Toyota will make a $373.8 million investment in five U.S. manufacturing plants to support production of its first American-made hybrid powertrain.
“This investment is part of our long-term commitment to build more vehicles and components in the markets in which we sell them,” said Jim Lentz, CEO, Toyota Motor North America. “This strategy is designed to better serve our customers and dealers, and positions our manufacturing operations to fulfill their needs well into the future.”
A portion of the investment will also go towards upgrading the Huntsville, Alabama, plant to enable it to build engines that complement Toyota’s New Global Architecture (TNGA).
The remainder of the projects include adding new production of hybrid transaxles (hybrid vehicle transmissions) at the Buffalo, West Virginia, manufacturing facility; expanding 2.5-liter engine capacity at the Georgetown, Kentucky, plant; increasing production of 2.5-liter cylinder heads at Bodine Aluminum’s Troy, Missouri, plant; and modifying the Bodine Jackson, Tennessee, plant to accommodate production of hybrid transaxle cases and housings and 2.5-liter engine blocks.
The 2.5-liter engines manufactured in Kentucky and transaxles made in West Virginia will be used in hybrid vehicles built in North America such as the Highlander Hybrid manufactured in Princeton, Indiana..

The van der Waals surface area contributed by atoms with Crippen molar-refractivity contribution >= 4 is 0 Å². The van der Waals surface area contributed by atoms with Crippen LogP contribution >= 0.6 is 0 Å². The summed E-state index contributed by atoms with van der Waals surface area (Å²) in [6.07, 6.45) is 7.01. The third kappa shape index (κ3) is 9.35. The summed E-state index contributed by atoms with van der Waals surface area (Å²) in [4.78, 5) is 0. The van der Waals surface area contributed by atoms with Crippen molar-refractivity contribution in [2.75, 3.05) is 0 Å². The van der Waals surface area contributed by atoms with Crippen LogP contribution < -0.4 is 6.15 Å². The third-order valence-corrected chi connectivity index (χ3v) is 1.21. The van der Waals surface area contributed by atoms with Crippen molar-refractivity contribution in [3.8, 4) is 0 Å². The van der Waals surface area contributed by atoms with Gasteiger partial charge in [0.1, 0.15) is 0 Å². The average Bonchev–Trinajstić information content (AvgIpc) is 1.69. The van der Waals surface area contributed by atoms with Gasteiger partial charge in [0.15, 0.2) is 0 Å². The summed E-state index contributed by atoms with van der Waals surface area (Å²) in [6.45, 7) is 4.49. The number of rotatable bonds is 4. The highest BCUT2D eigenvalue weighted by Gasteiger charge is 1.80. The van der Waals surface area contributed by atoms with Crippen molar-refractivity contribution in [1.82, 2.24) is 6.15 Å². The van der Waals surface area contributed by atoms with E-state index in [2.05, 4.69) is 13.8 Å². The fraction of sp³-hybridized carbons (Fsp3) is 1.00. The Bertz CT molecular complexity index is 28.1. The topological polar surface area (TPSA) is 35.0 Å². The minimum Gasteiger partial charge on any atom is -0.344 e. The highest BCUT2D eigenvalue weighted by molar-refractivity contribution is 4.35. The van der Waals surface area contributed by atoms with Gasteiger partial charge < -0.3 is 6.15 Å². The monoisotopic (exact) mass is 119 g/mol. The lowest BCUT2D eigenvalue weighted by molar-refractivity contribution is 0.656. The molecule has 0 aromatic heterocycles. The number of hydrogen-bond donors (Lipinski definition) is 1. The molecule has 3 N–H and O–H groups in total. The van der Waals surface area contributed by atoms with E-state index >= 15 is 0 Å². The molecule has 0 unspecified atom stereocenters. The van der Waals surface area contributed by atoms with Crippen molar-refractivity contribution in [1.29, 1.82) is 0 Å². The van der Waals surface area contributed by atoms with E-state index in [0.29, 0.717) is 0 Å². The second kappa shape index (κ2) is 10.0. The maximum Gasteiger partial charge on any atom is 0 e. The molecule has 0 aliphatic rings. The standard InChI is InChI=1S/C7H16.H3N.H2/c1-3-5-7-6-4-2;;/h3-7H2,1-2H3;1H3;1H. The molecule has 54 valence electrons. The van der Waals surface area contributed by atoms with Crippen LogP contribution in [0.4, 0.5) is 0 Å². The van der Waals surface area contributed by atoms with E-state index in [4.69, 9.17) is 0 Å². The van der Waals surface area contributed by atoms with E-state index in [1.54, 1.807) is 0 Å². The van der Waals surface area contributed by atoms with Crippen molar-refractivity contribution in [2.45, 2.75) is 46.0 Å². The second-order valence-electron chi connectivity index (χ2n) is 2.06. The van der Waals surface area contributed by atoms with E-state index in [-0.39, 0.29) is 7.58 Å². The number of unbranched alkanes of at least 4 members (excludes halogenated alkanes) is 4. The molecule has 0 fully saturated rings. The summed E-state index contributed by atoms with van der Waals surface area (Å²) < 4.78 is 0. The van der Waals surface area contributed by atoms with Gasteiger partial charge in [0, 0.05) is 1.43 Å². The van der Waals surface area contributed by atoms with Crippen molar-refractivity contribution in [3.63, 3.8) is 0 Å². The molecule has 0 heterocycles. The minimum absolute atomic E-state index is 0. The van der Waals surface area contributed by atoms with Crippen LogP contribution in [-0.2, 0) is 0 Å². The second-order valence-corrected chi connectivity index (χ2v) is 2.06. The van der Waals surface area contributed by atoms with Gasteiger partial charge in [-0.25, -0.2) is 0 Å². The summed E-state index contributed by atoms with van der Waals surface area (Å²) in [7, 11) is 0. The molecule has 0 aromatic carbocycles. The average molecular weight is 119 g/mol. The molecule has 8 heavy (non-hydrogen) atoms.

Each of the projects is scheduled to begin this year and all should be operational by 2020.
Toyota estimates 50 new jobs will be created as a result of the investment in the Alabama plant. No net gain of jobs is expected at the Kentucky, West Virginia, or Bodine Aluminum facilities, but the company views its investment as a way to ensure the stability of the plants’ employment levels in the future.
"This investment across five American plants expands capacity for our latest TNGA engines, and localizes production of hybrid powertrains, a core Toyota technology,” said Jeff Moore, senior vice president for Manufacturing. “It underscores Toyota's confidence in the capability and global competitiveness of our North American manufacturing."
These projects, and others previously announced, move Toyota nearly halfway ($4.1 billion) toward its commitment to invest $10 billion in the U.S., as announced by Toyota Motor Corporation CEO Akio Toyoda in January 2017.